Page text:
These are not analysed in published accounts, so cannot be commented upon in detail in this report. However, they are likely to include expenditure on costs such as agents` fees linked to player signings, player loan fees (in lieu of permanent signing fees), player contract termination fees etc. They also are likely to reflect costs associated with generating the additional income referred to above.

The Balance Sheet

The group`s balance sheet position has improved dramatically between May 31, 2017 and  May 31, 2018, with net liabilities reducing from £80.8m to £10.7m. This has been brought about by two principal events

1.       Two conversions of debt due to the principal shareholder and creditor Tan Sri Vincent Tan into shares totalling £79.1m

2.      An upwards revaluation of the football stadium by £27m

The above two adjustments improved the balance sheet by £106m. Trading losses before the revaluation adjustment of £35.9m reduced the improvement down to £70.1m.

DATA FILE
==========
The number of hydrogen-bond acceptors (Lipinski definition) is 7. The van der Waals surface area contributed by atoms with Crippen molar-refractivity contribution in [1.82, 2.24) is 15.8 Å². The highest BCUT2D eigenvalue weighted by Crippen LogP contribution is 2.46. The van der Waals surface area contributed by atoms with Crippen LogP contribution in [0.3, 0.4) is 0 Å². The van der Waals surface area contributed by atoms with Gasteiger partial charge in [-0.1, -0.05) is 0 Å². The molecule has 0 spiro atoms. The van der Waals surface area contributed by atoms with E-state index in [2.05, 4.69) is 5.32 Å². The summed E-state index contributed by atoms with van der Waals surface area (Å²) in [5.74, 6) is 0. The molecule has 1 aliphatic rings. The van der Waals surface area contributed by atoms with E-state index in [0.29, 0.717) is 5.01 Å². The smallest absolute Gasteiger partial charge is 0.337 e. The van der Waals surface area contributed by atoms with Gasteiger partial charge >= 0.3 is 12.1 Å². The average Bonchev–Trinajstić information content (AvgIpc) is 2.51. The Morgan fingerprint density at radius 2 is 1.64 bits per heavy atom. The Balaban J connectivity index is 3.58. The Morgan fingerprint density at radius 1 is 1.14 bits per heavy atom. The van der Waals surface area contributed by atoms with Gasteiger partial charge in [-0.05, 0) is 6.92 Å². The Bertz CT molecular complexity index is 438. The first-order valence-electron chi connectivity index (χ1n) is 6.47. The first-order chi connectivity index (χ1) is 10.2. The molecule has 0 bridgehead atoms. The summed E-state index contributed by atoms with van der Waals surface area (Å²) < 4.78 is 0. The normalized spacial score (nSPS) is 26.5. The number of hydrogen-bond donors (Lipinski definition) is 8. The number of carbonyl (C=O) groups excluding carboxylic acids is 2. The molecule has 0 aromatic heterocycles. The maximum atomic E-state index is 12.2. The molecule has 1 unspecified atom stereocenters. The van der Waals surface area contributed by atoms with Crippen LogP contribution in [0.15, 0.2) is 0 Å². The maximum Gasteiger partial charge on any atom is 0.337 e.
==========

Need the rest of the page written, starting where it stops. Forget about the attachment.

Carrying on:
The main assets and liabilities in the balance sheet as at  May 31, 2018 were as follows

 Stadium asset

As stated above, this was recently revalued at £83.5m. Related assets such as stadium equipment amount to a further asset value of £1.2m

Player assets

During the year , players costing £14.3m were added to the squad whilst those originally costing £30.8m (depreciated down to a net value of £0.5m) were disposed of at a profit of £2.4m.The playing squad overall as at  May 31, 2018 had an accounts value of £12.2m.

A note to the accounts reveals that player purchases between the year end and the date the accounts were signed off (i.e. players signed in the Summer 2018 transfer window) were at a cost of £35.4m , of which £2.6m only becomes payable if the club is still in the Premier League next season.

Other assets

The club had £0.2k of stock, £7.4m of debtor money due to it(including the £3.3m of tax credit referred to above), and £2.9m of cash.

 Current liabilities

These are debts due by the club which fell due for payment on or before May 31, 2019.